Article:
If you have made it this far, you’re obviously starting to consider the pt-first approach. 

So, we’ll make it easy on you and walk you through our process. Though it’s a constantly evolving process and open to change, this is what we have found the most effective.

The first thing that has to happen on the coach’s end is a mindset shift. Specifically, you must change the way you think about sales.

Sales don’t have to be slimy or uncomfortable or weird. Instead, all it is is a conversation between two people to get to the bottom of something—to discover if you have a solution to the person’s problem. That takes the pressure off and just allows the sales conversation to be a natural, organic conversation between two human beings.

Bottom Line:

When you learn to have an organic, genuine conversation with a prospect, where they’re able to open up and trust you with their real problem, they will see the value in what you have to offer and will find a way to pay for one-on-one personal training.

With the above in mind,

The client’s first-day experience should be:

  1. In a one-on-one setting with one coach and one client
  2. By appointment only
  3. A sit-down conversation only (no physical training happens on the first day)

The reason we call this a consult, versus a sales pitch, is because you’re not necessarily trying to sell the prospect

Again, the idea of the consultation is simply to have a conversation to see if you’re a good fit for them and them for you. The ultimate goal is to:

  1. Discover whether you have a solution to the person’s problem. 
  2. Get a yes or no answer from them whether they want to train with you

Gone are the days where you invest an hour of your time with a prospect only to have them tell you, “Let me think about it and get back to you” at the end. Instead, let the person know the intention of the consultation at the outset.

Rainmaker 201 

It comes down to what we call finding a client’s pain. Basically, you want to create an environment where the person trusts you to open up with the real reason they walked through the door.

I want to lose weight isn’t the real reason. The real reason might be: My daughter says I’m too overweight and out of shape to look after my granddaughter, and that crushes me. 

When a person becomes vulnerable and opens up about their true WHY, then and only then are you in a position as a coach where you can help them the most effectively. 

When you know their problem—when you know their pain, their WHY, their purpose, their intention—they will become a lot more invested in training with you, as you are now a solution to getting what they really want.

So although you might be tempted to sell the person on an effective training program, your real value isn’t in your ability to program a good workout: It’s in being a coach/mentor who can help each individual client get what they really want and need. And much of this has nothing to do with the workout.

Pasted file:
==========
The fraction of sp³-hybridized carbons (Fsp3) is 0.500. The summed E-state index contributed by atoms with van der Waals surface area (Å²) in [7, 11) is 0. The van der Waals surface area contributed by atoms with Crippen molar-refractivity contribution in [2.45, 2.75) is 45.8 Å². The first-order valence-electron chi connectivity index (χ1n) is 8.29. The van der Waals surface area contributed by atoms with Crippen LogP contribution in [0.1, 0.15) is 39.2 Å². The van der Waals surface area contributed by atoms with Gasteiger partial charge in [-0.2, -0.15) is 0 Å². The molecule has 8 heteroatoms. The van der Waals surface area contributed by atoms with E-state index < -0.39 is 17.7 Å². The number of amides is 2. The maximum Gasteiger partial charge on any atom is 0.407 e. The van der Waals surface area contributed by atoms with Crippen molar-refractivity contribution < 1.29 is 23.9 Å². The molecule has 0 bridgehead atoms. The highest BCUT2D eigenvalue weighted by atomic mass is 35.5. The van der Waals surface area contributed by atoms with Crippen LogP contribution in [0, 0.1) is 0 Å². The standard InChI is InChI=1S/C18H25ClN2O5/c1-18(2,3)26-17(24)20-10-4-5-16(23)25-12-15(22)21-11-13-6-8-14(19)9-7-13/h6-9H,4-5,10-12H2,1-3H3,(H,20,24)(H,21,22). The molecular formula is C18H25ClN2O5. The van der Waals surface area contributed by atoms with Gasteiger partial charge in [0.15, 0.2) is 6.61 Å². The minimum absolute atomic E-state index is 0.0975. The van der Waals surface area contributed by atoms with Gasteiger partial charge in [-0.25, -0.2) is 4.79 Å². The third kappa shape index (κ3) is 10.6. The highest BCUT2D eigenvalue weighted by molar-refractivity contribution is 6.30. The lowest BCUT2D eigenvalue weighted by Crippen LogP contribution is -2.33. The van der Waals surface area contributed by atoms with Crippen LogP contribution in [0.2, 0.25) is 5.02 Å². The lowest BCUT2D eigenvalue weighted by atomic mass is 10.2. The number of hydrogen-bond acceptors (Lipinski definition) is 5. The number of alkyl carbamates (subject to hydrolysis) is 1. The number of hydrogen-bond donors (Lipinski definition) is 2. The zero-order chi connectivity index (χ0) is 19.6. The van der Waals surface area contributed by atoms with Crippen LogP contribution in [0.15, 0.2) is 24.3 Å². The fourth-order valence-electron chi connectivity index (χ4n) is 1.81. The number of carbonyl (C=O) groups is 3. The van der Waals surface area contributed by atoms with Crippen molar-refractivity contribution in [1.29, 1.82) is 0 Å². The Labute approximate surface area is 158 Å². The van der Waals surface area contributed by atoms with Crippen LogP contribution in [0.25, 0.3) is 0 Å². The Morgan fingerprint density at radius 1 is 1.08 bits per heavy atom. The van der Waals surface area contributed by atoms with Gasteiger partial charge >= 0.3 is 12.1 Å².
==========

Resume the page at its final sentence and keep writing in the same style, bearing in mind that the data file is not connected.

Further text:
This is why we frequently say we’re in the relationship business. Yes, we’re administering effective training plans, but more than anything, we’re creating trusting, lasting, valuable relationships with our clients to help them with the other 23 hours of the day when they’re not at the gym.

Here are 3 tips to help find their pain:


If you’re doing more talking than the prospect, something is amiss. Ask questions, and then ask deeper questions to dig a little deeper.

Don’t settle for superficial answers like I just want to get fit. Ask them why they want to get fit. How it will help their life? Why they think this. Ask, ask, ask.. 

Pretend you’re a journalist and avoid asking questions they can answer with yes or no. Make them come up with a real answer. And then address the elephant in the room and ask the scary question that will encourage them to give you an authentic answer.


If you’re really digging hard, it might take a while for the client to come up with an answer. You might be asking them questions they have never considered before, or questions that make them uncomfortable. So be OK with sitting in some silence as the challenging questions marinate in their heads.


Oftentimes, the moment you tell the prospect about the price, they recoil and get weird. 

Similar to asking the tough questions, what’s stopping you from acknowledging this by asking them why their energy just changed?

Address that weird look of fear in the prospect’s eyes—and call them on it. Ask them what just shifted for then, why they just became hesitant.

This puts it all out there in the open and also gives you the chance to explain what you do, to help show value to the client in terms of why your rates are what they are. 

If they value what you’re offering and you can show them a solution to their problem—to their pain—they’ll often be willing to spend more money on themselves than they thought they would when they walked through the door.


1980 Clark Drive
Vancouver, BC Canada
V5N 0A9